LOWER MANHATTAN (PIX11) — The 9/11 Tribute Museum in Manhattan will shutter on Wednesday, the museum announced Tuesday.
The museum will keep a presence online, but financial difficulties mean the doors of the Greenwich Street location will close. The COVID pandemic hit the museum hard.
“Financial hardship including lost revenue caused by the pandemic prevents us from generating sufficient funding to continue to operate the physical museum,” said Jennifer Adams, co-founder and CEO of the 9/11 Tribute Museum.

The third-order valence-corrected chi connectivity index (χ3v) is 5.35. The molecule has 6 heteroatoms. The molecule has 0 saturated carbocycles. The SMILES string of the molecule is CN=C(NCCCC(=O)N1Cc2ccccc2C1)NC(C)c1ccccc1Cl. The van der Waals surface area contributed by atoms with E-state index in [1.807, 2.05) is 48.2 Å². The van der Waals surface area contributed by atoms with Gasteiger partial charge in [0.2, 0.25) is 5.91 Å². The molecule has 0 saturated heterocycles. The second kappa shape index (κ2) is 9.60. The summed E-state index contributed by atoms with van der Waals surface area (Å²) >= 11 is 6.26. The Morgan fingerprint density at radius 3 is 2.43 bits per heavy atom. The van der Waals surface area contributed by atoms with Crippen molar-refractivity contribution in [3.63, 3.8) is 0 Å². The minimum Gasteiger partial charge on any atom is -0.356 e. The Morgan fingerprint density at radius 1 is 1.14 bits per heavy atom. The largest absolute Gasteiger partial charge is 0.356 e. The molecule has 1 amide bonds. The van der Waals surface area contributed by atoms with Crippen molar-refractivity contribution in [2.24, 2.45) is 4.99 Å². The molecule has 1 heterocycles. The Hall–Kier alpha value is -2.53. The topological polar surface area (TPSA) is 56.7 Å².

Most of the museum’s collection will be moved to the New York State Museum in Albany. The museum is working to make sure everything is respectfully handled.
The 9/11 Tribute Museum traces its roots to 2004, when a group founded by victims’ relatives decided to turn a former deli, steps away from ground zero, into a focal point for the commemoration of the 2001 terror attacks that killed nearly 3,000 people. The trade center was a massive pit and construction site in 2004, but visitors were already coming in droves.
The tribute museum was dwarfed by the National September 11 Memorial & Museum, a $700 million, taxpayer-subsidized project that opened its memorial plaza in 2011 and a vast underground museum in 2014. The museum alone has drawn more than 18 million visitors and the open-air, un-ticketed plaza an estimated 55 million.